The Adventures of Moutarde, David, Anne, Nancy and Others

When my son was in first grade, he came running home from school one day and shouted, “Mom, I can read!” Then he sat on our front stoop and, with younger neighbourhood kids gathered around, he read aloud from the adventures of Moutarde the clown.

His pace was stilted, and his index finger pointed to each word on the page as he mouthed it before sliding it to the next word.  As I watched his pride and unbridled joy at his new accomplishment, memories of my own early days of reading flooded my mind.

Seton Educational Materials

Our first grade reader didn’t have an exotic character like Moutarde (French for mustard) the clown.  Instead we learned to read with siblings David and Anne. Beautiful illustrations filled most of each page because they were designed to entice us to read the few, simple words at the bottom.  I remember an image of David climbing the monkey bars at the park. On the opposite page, his sister, Anne, urged him on from the sidelines, “Go, David. Go up, up, up.”  Well, we all have to start somewhere.

As my reading skills improved, I graduated to the Bobbsey Twins series.  The older ones, Nan and Bert, were wise 12-year-olds while the younger set, Flossie and Freddie, were six.  Their antics kept me entertained for hours.

Next came the indomitable Nancy Drew, teenage sleuth!  She was the one who sparked my life-long love of mystery novels.  Books from the series  always had the most intriguing titles like “The Secret of the Old Clock”, “The Hidden Staircase” and “The Clue of the Dancing Puppet”.  Who could resist?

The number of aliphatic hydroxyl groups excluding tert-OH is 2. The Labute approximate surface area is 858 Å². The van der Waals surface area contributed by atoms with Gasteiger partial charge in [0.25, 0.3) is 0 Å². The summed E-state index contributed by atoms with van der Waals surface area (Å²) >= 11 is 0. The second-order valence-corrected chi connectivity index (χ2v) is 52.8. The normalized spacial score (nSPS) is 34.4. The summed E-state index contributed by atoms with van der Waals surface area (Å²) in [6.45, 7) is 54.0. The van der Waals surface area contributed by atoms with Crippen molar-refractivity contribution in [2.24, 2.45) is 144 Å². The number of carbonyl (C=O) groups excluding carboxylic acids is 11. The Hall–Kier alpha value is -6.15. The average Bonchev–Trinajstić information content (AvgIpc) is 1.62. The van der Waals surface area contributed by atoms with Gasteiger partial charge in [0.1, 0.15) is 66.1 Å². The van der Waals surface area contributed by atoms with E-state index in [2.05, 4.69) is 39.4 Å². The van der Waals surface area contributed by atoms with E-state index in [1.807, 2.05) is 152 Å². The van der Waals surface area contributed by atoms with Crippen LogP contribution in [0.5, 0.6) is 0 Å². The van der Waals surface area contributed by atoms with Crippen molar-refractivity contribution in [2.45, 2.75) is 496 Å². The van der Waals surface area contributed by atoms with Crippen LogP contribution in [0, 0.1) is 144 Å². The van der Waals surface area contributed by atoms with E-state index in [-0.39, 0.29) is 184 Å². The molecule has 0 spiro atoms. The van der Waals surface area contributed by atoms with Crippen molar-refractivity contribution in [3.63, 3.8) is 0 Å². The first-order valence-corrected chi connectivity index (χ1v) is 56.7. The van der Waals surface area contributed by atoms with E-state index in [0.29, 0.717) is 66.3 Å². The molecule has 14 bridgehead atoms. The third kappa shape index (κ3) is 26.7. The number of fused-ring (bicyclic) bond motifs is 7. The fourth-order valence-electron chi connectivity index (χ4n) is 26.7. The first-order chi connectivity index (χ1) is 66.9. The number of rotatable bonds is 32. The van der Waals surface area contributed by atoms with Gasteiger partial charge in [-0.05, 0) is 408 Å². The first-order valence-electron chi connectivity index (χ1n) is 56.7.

I often got a Nancy Drew book  for Christmas or my birthday and I couldn’t wait to spirit it away to my room. But I’d hesitate to start reading it because each page I turned would bring me closer to the end. I always felt a pang of sadness when I finished a much-loved book even if there was a new one waiting.  Reading a good book is like catching up with an old friend; you can comfortably pick up wherever you left off. Starting a new book, though, is a little bit like the start of a new relationship. You need time to get to know and appreciate it, but it’s time well spent.

There are many wonderful books and authors that I’ve read throughout adulthood.  I would list a few that I appreciated but it’s Sunday afternoon and I have a date with a good novel!

P.S.:  Recommendations for my reading list are welcome!

The Little Blue Table Project

Little “once-blue” table. Only the drawer is left to strip and sand.

I put the sander down, stand back and admire my work. I didn’t realize how much time I’d spent hunched over the little wooden table, slowly guiding the sander back and forth over the grainy wood.  My hands still feel the vibrations and my ears ring from the abrasive sound, even though the sander now lies silent and still on the ground.